A comet which could become the brightest for a century is racing into the inner solar system to the delight of astronomers.
And Comet ISON, discovered in September last year by two amateur astronomers, will be more than 100 times closer to the sun than the Hale-Bopp comet, one of the brightest of the last century, which was visible with the naked eye for a record 18 months, passing at its peak in 1997.
As it blasts towards the sun, the intense gravitational pull will make it speed up to 234 miles per second!
The sun’s rays will also heat the ball of ice, metal and rock to 2,760 degrees Celsius, making it much brighter than most comets – with some scientists claiming it could outshine the moon.
Some have warned that the intense pressure on the comet could simply blast it apart, as the heat melts not just the ice but also rock and metal.
However, recent calculations have shown ISON is more likely than not to survive when it comes closest to the sun on Thursday of next week.
If it does, in just 10 days time it should create a spellbinding cosmic spectacle, as ice in its body vaporises and forms a distinct bright tail.
Armagh Observatory reports: “Discovered in 2012, Comet ISON is brightening rapidly as it moves on its orbit with increasing speed towards its point of closest approach to the sun.
“Here, on November 28, it just grazes the sun’s surface. The comet is best viewed with binoculars before dawn from a dark site with a clear view towards the eastern or south-eastern horizon.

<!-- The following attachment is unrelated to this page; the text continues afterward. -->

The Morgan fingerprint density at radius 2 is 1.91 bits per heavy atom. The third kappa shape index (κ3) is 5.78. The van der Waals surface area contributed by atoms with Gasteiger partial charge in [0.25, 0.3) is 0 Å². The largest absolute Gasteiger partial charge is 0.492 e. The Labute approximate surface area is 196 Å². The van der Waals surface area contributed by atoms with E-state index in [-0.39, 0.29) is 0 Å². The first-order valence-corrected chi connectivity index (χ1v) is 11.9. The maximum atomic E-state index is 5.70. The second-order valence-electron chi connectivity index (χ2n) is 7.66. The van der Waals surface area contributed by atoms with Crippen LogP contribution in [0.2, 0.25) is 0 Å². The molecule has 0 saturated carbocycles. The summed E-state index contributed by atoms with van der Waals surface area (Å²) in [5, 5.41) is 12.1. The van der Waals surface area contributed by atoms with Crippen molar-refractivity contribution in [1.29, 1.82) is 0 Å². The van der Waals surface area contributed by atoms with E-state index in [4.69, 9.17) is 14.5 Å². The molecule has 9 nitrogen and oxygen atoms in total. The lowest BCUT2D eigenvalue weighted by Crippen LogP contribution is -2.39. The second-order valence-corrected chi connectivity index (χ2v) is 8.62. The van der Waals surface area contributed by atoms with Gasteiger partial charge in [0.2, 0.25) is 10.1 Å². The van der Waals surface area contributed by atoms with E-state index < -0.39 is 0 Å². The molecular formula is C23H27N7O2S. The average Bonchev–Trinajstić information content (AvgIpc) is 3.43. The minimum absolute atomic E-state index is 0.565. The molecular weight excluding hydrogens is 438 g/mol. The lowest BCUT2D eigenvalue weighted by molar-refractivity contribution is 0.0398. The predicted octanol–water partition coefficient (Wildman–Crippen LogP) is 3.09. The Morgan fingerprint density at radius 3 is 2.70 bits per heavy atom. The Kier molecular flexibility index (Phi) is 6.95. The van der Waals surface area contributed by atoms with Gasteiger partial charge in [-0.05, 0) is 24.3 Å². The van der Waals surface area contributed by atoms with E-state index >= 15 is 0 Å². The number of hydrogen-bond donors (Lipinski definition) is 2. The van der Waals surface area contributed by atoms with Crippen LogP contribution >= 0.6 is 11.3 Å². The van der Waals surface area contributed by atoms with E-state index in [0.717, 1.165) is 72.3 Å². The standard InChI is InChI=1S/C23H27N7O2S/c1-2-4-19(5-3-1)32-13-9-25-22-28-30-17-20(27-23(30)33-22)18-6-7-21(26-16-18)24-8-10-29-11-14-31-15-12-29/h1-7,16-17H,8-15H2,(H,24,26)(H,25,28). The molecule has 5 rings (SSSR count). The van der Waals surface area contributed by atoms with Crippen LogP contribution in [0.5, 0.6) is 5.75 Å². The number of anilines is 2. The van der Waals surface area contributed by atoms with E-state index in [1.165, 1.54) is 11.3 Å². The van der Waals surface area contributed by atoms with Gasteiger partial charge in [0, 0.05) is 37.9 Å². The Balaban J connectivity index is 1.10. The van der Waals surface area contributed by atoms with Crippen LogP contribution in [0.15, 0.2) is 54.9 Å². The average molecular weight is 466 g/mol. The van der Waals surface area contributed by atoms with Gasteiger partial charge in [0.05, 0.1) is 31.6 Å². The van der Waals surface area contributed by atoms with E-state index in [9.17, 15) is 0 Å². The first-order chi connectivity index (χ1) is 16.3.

“Astronomers are hoping that this rare ‘sun-grazing’ comet will become visible with the naked eye, either before closest approach to the sun or shortly afterwards in early December.
“Nobody can yet say how bright the comet will be or whether it will even survive its encounter with the sun’s strong gravity and hot, fiery surface.
“However, astronomers are eagerly observing this comet’s passage on its journey around the sun, and are keen to discover its eventual fate.”
Over the weekend, some amateur astronomers began posting the first pictures of the comet on the internet that were taken with just binoculars or small telescopes.
Pilot Brian Whittaker wrote on the SpaceWeather.com website: “I finally saw Comet ISON for the first time using small binoculars! It was faint, but is predicted to brighten and move each day! Exciting!”
It is expected to be visible to the naked eye in early mornings throughout December and during the night in January. It is currently passing through the constellation Virgo in the east of the morning sky.
Comets are believed to be frozen remains left over from the formation of the solar system four and a half billion years ago.
See the Armagh Observatory website for links to sky charts showing the comet’s changing position against the background stars.